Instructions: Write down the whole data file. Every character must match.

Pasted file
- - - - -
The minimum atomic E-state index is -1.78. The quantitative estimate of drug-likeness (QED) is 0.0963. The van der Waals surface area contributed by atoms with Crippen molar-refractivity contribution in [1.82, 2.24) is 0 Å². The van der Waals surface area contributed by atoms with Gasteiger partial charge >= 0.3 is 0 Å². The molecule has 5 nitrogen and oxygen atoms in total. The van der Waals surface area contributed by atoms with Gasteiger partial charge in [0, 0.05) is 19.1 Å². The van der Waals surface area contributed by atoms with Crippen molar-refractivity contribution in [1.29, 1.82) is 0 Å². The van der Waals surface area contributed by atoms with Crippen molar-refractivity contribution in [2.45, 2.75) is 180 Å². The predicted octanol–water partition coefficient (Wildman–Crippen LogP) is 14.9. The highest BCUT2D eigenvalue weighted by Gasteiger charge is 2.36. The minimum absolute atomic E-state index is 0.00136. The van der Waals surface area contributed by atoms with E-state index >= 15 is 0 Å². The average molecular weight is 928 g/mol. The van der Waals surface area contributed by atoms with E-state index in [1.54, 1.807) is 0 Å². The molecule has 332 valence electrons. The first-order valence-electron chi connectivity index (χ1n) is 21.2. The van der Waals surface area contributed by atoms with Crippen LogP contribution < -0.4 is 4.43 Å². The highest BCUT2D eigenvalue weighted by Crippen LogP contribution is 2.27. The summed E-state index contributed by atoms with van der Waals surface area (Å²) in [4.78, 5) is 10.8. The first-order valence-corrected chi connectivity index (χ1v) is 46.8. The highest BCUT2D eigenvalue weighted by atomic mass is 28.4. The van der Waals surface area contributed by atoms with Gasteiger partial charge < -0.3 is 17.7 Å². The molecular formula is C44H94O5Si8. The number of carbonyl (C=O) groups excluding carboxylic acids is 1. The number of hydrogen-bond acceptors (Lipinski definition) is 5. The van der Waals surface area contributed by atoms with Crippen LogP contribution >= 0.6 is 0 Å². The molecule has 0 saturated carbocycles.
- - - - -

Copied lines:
The minimum atomic E-state index is -1.78. The quantitative estimate of drug-likeness (QED) is 0.0963. The van der Waals surface area contributed by atoms with Crippen molar-refractivity contribution in [1.82, 2.24) is 0 Å². The van der Waals surface area contributed by atoms with Gasteiger partial charge >= 0.3 is 0 Å². The molecule has 5 nitrogen and oxygen atoms in total. The van der Waals surface area contributed by atoms with Gasteiger partial charge in [0, 0.05) is 19.1 Å². The van der Waals surface area contributed by atoms with Crippen molar-refractivity contribution in [1.29, 1.82) is 0 Å². The van der Waals surface area contributed by atoms with Crippen molar-refractivity contribution in [2.45, 2.75) is 180 Å². The predicted octanol–water partition coefficient (Wildman–Crippen LogP) is 14.9. The highest BCUT2D eigenvalue weighted by Gasteiger charge is 2.36. The minimum absolute atomic E-state index is 0.00136. The van der Waals surface area contributed by atoms with E-state index >= 15 is 0 Å². The average molecular weight is 928 g/mol. The van der Waals surface area contributed by atoms with E-state index in [1.54, 1.807) is 0 Å². The molecule has 332 valence electrons. The first-order valence-electron chi connectivity index (χ1n) is 21.2. The van der Waals surface area contributed by atoms with Crippen LogP contribution < -0.4 is 4.43 Å². The highest BCUT2D eigenvalue weighted by Crippen LogP contribution is 2.27. The summed E-state index contributed by atoms with van der Waals surface area (Å²) in [4.78, 5) is 10.8. The first-order valence-corrected chi connectivity index (χ1v) is 46.8. The highest BCUT2D eigenvalue weighted by atomic mass is 28.4. The van der Waals surface area contributed by atoms with Gasteiger partial charge < -0.3 is 17.7 Å². The molecular formula is C44H94O5Si8. The number of carbonyl (C=O) groups excluding carboxylic acids is 1. The number of hydrogen-bond acceptors (Lipinski definition) is 5. The van der Waals surface area contributed by atoms with Crippen LogP contribution >= 0.6 is 0 Å². The molecule has 0 saturated carbocycles.